The Governor of California is perhaps the embodiment of the wide-eyed optimistic young man, landing in America with full faith in the Land of the Free. The young Austrian arrived in America with broken English in the 1960s, already well on his way to becoming a high profile body builder on the international stage. Determined not to become a fly-by-night Hollywod drop-in, though, Schwarzenegger earned his university degree at University of Wisconsin and was granted full American citizenship in the early 1980s. He went on to become a movie star, a body building legend and later a politician and a family man. After marrying into the Kennedy dynasty, Schwarzenegger had four gorgeous all-American kids and, in 2003, he became the Governor of California. A true story of the American Dream gone right.
3. John F Kennedy: Ireland
The 35th president of the United States, Democrat John F Kennedy, can trace his roots to Wexford, Ireland. Born in 1917, all four of JFK’s grandparents were children of Irish citizens who had emigrated to America during the Great Famine in Ireland. While over 10% of all Americans can claim Irish heritage, the Kennedys are certainly one of the most recognizable Irish American families in the world; indeed, the Kennedy dynasty has become a leading political and philanthropic force in the United States. JFK’s presidency between ’61 and ’63’ was cut short by his tragic assassination, but he left a legacy. During his time in office he oversaw the advancement of Project Apollo – which would lead to the first moon landing. Kennedy holds the distinctions of being the only Catholic president to date, and the only president to win a Pulitzer prize.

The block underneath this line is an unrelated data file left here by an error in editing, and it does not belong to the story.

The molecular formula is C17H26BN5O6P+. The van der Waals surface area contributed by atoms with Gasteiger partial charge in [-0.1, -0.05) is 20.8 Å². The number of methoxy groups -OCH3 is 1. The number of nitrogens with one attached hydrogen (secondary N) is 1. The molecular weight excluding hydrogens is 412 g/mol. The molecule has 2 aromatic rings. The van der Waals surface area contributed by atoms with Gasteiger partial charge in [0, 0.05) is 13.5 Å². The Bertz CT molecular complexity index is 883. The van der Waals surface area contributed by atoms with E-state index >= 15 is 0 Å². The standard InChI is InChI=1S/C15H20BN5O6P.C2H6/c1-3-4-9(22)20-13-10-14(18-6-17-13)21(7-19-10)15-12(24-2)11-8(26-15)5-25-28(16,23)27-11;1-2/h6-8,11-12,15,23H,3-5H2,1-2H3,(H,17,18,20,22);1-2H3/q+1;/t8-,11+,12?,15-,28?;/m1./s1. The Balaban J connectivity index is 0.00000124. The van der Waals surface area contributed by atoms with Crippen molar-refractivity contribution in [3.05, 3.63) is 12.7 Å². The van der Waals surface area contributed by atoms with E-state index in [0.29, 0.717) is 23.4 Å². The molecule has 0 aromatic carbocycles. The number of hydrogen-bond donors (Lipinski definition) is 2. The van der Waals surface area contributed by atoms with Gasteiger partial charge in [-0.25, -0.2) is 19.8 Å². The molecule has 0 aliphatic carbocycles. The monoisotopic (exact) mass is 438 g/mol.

2. Steve Jobs: Syria
The man responsible for changing the game of modern technology as the co-founder of American multinational, Apple Inc., Steve Jobs was born to a Syrian father and a Swiss-American mother in 1955. He was adopted by an American-Armenian family, and grew up in California. Jobs founded Apple in the late 1970s – the company has gone on to become one of the top three I.T. companies and mobile phone manufacturers internationally and is now one of the most recognizable, profitable brands in the world. Thanks in no small part to Jobs’ creative genius, Apple has this year been named the world’s most valuable brand. Jobs was also a driving force in the development of Pixar Animation Studios. In a world of what-ifs, it’s hard to imagine what America – or the world at large – would look like if Jobs’ father Abdulfattah “John” Jandali hadn’t made his home in the United States all those years ago.
1. Barack Obama: Kenya
The current American president, Obama was born to Barak Obama Sr. – a Kenyan immigrant – and Stanley Ann Durham, whose roots trace back to the UK and Ireland. Obama is also the only U.S president to be born in Hawaii. Columbia and Harvard educated, Democrat Obama began his career in politics in the early 90s when he directed Project Vote in Illinois. He was elected to the State Senate in ’96, and in 2008 he made history when he was elected President of the United States, the first black American president in the history of democracy. Obama was re-elected in 2011 and, like most presidents, his time in office has been marked by controversy. One of the most high-profile of Obama’ policies is the revolutionary ‘Obama Care’ initiative – officially known as the Patient Protection and Affordable Care Act – is the first step America have made towards a more state-aided health care system, aiming to expand health insurance for both public and private cover and reduce health care costs on a national level.